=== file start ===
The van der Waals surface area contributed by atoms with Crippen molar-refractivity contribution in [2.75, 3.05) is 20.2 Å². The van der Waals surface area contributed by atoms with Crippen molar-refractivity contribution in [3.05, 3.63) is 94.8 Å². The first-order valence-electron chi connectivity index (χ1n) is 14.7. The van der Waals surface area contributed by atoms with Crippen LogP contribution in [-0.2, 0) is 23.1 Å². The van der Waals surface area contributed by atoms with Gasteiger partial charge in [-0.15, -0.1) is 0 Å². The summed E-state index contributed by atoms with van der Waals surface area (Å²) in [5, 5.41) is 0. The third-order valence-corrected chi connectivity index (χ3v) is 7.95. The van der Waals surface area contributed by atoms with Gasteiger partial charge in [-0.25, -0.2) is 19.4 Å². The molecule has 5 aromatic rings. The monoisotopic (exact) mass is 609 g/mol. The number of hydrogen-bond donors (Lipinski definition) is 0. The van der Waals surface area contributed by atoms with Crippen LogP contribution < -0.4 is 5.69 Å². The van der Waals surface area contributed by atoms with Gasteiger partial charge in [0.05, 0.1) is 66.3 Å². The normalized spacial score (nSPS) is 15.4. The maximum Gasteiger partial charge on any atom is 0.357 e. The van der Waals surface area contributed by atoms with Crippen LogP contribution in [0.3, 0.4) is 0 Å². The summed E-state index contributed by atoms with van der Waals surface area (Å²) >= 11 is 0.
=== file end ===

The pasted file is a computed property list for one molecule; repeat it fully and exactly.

The van der Waals surface area contributed by atoms with Crippen molar-refractivity contribution in [2.75, 3.05) is 20.2 Å². The van der Waals surface area contributed by atoms with Crippen molar-refractivity contribution in [3.05, 3.63) is 94.8 Å². The first-order valence-electron chi connectivity index (χ1n) is 14.7. The van der Waals surface area contributed by atoms with Crippen LogP contribution in [-0.2, 0) is 23.1 Å². The van der Waals surface area contributed by atoms with Gasteiger partial charge in [-0.15, -0.1) is 0 Å². The summed E-state index contributed by atoms with van der Waals surface area (Å²) in [5, 5.41) is 0. The third-order valence-corrected chi connectivity index (χ3v) is 7.95. The van der Waals surface area contributed by atoms with Gasteiger partial charge in [-0.25, -0.2) is 19.4 Å². The molecule has 5 aromatic rings. The monoisotopic (exact) mass is 609 g/mol. The number of hydrogen-bond donors (Lipinski definition) is 0. The van der Waals surface area contributed by atoms with Crippen LogP contribution < -0.4 is 5.69 Å². The van der Waals surface area contributed by atoms with Gasteiger partial charge in [0.05, 0.1) is 66.3 Å². The normalized spacial score (nSPS) is 15.4. The maximum Gasteiger partial charge on any atom is 0.357 e. The van der Waals surface area contributed by atoms with Crippen LogP contribution in [0.3, 0.4) is 0 Å². The summed E-state index contributed by atoms with van der Waals surface area (Å²) >= 11 is 0.